Surprised the astronauts have their gold visors up. The UV in space is (literally) a killer.

    Interesting how the NORKS are listed as “other”.

  6. There is an answer to one of the meats of North Korea — dog. They refer to it as “sweet meat”. Don’t want to know what it tastes like. I love my mutts too much to make a meal out of them.

    • Every market I’ve been to in the ROK had a few golden retriever puppies with red and blue bows around their necks

  7. The amount of pork consumed in the far east is why China has been buying up every pig farm in the US they can. And they bought Smithfield Farms too!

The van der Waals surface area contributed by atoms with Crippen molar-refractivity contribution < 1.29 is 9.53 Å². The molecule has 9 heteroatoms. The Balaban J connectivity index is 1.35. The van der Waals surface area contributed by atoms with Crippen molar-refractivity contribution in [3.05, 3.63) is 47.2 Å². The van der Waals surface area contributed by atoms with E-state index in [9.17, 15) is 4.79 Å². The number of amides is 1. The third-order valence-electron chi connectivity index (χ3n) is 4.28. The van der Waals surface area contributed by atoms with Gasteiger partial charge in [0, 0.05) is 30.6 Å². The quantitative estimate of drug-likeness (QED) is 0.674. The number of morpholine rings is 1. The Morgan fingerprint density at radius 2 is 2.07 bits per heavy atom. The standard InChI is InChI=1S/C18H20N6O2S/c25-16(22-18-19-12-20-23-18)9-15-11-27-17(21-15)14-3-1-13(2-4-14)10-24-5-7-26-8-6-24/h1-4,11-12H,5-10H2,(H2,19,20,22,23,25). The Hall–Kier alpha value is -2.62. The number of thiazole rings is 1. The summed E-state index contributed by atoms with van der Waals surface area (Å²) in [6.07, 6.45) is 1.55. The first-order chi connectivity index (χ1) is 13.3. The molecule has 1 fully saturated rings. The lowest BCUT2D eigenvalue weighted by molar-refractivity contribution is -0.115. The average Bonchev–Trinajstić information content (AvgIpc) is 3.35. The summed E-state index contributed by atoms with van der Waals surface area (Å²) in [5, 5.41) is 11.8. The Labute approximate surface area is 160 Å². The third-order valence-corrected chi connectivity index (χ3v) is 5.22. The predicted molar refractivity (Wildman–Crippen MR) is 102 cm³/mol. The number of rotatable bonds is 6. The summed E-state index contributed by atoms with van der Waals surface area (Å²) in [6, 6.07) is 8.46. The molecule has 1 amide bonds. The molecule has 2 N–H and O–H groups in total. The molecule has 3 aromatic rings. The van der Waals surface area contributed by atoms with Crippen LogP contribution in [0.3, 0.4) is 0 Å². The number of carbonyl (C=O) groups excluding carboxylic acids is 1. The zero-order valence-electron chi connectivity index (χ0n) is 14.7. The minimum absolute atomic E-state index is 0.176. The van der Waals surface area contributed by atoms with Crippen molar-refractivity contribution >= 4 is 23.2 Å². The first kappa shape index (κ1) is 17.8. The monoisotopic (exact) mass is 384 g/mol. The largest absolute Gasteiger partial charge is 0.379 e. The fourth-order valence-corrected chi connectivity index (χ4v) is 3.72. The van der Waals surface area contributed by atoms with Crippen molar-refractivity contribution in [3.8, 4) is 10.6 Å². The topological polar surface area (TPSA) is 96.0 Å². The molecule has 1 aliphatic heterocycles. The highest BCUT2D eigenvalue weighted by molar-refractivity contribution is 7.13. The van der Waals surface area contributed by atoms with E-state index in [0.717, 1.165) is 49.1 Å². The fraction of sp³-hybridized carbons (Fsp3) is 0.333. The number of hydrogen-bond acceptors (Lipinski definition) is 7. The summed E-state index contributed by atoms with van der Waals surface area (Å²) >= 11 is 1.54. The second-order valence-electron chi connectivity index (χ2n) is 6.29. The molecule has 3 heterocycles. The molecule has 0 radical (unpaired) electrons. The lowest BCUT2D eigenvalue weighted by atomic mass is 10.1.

8. In response to the bee thing, well, the Florida Legislature one time ruled that the mullet (fish, not hairstyle) was a bird because it has a gullet. Of course that was back when Dems ruled Florida.

    Hmmm. Stupid rulings from democratic ruled places, nawwwww….

    As to the Heliostat, it was useful, and is still useful, but a rather evolutionary dead end. Laser communications have taken its place quite well, if you’re into direct line-of-sight communications systems.

  9. Goodness, what beautiful mountains!

    Are Californians a bit mental?

    People don’t like heliography cos it hurts your eyes. The best way to communicate is through stories or pictures.

    I am not buying that Great Britain drinks more pop than beer. And France has no quality wine? No. Thank God I’ve booked a late trip to Italy this year.